I am sitting in the Arab quarter of the Old City of Jerusalem having a cup of mint tea. It is about 5:30 p.m. and suddenly I hear a blasting sound of the Muslim clergy chanting prayers through a microphone piercing the old city calling the faithful to pray. It is not a distant sound but one piercing my ears. I was sitting around the corner from the old city mosque.
The Arab men sitting with me remain and continue their conversation. Simultaneously, I watch Christian clergy leading their groups in front of me heading toward the Church of the Holy Sepulcher and a few Jewish Israelis hurrying off to their next task. I watch this diversity and shake my head in amazement.
The Old City is an amazing microcosm of all the major religions of Christendom, Islam and Judaism. The secular and the religious exist together in cramped circumstances. Holy sites abound and history beckons not just the tourist, but clergy from all over the world as well as business leaders and politicians. A walled city such as this reminds us that while tensions exist and sometimes erupt, even into occasional violent episodes, the religious and secular live together and make it work. The truth of the matter is that the Israeli government keeps the peace and is a strong presence in the streets. The Israelis protect equal access to all holy sites.
My travels throughout Israel have shown that the country has the challenge of keeping the peace among these different groups and their respective communities. Israel has religious freedom and yet there are always tensions between religion and the state. Even the Jewish community has tensions between the majority Orthodox power structure and the minority reform and conservative Jewish groups who strive for their fair share of resources, respect and dignity.
Israel has delegated to the major religions the ability to operate courts and the authority to pay its clergy to handle issues of family law, including conversions and marriage and divorce. It is different from our system in America where there is a clear separation between religion and the state. The circumstances, however, are unique. Israel does not have a constitution so granting that kind of autonomy is not only legal but is crucial in order to keep an equilibrium between these groups in the society at large.
It is also important not to imagine that everyone in Israel — whether they are Arab, Jewish or Christian — are religious extremists. Cable news and other media agencies tend to focus on outbreaks of violence and ignore the daily culture in Israel. This includes religious life, too.
Many Jewish and Arab Israelis are secular in the sense that they do not necessarily participate on a daily basis by attending services or following all the laws of their respective faiths. They are secular in an Israeli sense but still devoted to their faith tradition, and the community of that faith that binds them to their families and ancestors.
In big cities like Jerusalem, Tel Aviv and Haifa, these religious groups live together and have to contend with issues that are part and parcel of living together in an urban environment.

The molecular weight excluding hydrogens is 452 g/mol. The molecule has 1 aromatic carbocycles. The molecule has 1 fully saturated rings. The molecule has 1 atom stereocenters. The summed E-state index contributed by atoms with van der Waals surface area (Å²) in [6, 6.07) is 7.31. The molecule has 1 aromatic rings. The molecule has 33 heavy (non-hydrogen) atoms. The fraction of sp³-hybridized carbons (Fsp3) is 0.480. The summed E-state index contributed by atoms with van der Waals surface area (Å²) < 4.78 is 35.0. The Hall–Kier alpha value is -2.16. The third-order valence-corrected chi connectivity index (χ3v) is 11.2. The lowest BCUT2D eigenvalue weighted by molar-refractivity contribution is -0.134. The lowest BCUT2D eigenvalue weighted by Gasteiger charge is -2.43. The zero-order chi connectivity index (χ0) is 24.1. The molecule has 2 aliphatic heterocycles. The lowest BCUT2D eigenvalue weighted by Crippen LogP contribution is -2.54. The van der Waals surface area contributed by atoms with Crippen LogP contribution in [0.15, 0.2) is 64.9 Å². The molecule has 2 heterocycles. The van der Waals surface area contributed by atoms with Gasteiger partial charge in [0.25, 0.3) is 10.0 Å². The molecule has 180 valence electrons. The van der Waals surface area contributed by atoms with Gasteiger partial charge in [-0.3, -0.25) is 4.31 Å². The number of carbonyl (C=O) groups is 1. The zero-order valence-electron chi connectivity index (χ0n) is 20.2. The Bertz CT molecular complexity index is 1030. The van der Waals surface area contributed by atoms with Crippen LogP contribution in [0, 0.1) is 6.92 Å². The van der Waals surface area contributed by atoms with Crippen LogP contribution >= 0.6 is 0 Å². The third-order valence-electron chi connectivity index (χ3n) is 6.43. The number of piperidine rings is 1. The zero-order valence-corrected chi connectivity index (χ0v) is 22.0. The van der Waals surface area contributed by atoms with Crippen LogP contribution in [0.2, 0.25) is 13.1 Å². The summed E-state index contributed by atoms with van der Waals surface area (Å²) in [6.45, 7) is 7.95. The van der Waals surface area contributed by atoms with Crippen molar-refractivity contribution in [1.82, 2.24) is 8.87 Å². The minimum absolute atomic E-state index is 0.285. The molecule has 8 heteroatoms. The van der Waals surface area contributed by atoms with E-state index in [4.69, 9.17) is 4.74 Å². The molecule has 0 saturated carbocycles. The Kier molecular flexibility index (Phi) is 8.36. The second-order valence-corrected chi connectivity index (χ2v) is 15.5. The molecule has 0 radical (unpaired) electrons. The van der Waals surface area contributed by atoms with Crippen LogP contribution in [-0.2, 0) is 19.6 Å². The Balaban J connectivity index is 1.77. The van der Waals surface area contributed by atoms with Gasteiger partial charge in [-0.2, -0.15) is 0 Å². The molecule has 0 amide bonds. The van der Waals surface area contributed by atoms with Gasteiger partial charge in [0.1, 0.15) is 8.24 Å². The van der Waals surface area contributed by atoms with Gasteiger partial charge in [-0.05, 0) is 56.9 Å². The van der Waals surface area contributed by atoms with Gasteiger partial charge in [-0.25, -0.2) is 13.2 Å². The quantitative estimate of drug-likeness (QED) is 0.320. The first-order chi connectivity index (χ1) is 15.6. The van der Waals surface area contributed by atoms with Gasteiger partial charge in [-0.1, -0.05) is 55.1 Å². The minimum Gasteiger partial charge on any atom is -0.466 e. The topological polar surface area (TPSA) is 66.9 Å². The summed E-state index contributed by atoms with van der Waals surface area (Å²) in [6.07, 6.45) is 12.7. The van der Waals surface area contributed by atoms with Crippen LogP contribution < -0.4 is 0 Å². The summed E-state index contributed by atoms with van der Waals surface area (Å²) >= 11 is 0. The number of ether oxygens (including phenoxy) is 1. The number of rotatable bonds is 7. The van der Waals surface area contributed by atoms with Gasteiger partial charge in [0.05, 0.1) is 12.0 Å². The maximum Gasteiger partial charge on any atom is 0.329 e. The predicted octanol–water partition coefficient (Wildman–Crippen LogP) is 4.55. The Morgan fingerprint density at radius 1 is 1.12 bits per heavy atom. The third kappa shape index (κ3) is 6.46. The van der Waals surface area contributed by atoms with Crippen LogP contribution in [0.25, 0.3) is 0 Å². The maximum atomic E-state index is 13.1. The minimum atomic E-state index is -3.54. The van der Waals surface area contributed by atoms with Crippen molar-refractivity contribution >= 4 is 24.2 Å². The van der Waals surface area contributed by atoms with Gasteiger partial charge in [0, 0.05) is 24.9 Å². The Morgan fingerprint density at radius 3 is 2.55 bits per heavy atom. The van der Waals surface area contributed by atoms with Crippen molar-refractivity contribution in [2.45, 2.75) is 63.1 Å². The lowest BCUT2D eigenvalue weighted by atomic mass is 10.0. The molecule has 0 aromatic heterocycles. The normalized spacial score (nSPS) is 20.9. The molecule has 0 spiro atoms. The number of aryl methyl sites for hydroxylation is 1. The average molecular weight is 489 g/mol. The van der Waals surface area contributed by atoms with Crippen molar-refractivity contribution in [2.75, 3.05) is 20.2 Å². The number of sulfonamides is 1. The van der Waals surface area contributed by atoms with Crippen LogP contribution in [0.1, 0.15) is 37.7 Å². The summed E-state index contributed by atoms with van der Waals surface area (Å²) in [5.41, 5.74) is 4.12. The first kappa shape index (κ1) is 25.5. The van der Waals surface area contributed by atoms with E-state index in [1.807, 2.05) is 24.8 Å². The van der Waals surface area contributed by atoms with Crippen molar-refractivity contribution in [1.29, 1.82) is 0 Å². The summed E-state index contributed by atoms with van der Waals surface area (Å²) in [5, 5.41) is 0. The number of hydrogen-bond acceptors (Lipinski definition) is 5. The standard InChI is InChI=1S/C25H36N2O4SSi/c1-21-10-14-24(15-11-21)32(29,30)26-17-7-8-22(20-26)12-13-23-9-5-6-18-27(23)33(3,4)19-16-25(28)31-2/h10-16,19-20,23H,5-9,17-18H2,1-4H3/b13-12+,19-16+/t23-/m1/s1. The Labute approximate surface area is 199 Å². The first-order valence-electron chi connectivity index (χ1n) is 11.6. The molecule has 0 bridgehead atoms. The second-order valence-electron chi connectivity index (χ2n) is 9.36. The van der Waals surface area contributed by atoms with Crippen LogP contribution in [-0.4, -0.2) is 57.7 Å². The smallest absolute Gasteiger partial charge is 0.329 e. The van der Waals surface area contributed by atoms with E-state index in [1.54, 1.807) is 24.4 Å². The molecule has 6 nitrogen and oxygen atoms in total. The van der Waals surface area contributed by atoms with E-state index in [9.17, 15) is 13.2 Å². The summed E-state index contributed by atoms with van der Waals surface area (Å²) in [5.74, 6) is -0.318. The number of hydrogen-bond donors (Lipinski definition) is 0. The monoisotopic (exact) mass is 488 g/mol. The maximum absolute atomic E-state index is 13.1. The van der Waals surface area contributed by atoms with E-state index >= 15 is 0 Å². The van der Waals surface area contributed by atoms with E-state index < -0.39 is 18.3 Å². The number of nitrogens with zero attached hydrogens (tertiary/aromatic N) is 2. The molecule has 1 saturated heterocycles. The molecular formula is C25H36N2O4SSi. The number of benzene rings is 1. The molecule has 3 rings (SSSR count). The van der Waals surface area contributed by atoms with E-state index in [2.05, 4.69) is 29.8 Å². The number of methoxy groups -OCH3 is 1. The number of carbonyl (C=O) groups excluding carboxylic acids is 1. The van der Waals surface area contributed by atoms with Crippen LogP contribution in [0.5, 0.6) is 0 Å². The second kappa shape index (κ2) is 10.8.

Neighborhoods that are primarily Jewish, Christian and Muslim contend for scarce resources for young families, better government services and improved education. Doesn’t this sound somewhat familiar with what we experience in urban America? I am hopeful that with the support of local groups that help build community among these religious and ethnic groups that dialogue can help build trust and break down some long time barriers. I had the chance while visiting a community center in Haifa to speak with a community worker who facilitates a group from all these religions to learn how to work together.
In the city of Jaffa, I visited a Jewish-Arab community center and spoke to the Arab executive director. The center provides classes and sport activities to young and old. Why doesn’t that get reported? The truth is that there is progress in how religious groups live together on a daily basis, but, I am afraid it will never get the media exposure it deserves.
That doesn’t mean there aren’t problems or acts of hatred or a lack of trust between these groups, but it also doesn’t mean that Israel is not working hard to respect all religions and recognizing the needs that exist to build a healthier society.
Keeping the peace between religions is a daily challenge in Israel. The lesson is that peace happens incrementally person by person, neighborhood by neighborhood, town by town. In this way, peace has a better chance when it rises up as compared to when it trickles down.
I am not praying so much for the coming of a Messiah as my theology teaches. Yet, I will pray that Christians, Muslims and Jewish children can play in a school yard together.
I am praying that religious leaders can help clear the pathway for their communities to live together in peace.
I am praying that one day Jews, Christians and Muslims can sit down in a cafe and talk to each other while drinking their tea.
Then I shall know that God is moving hearts and souls.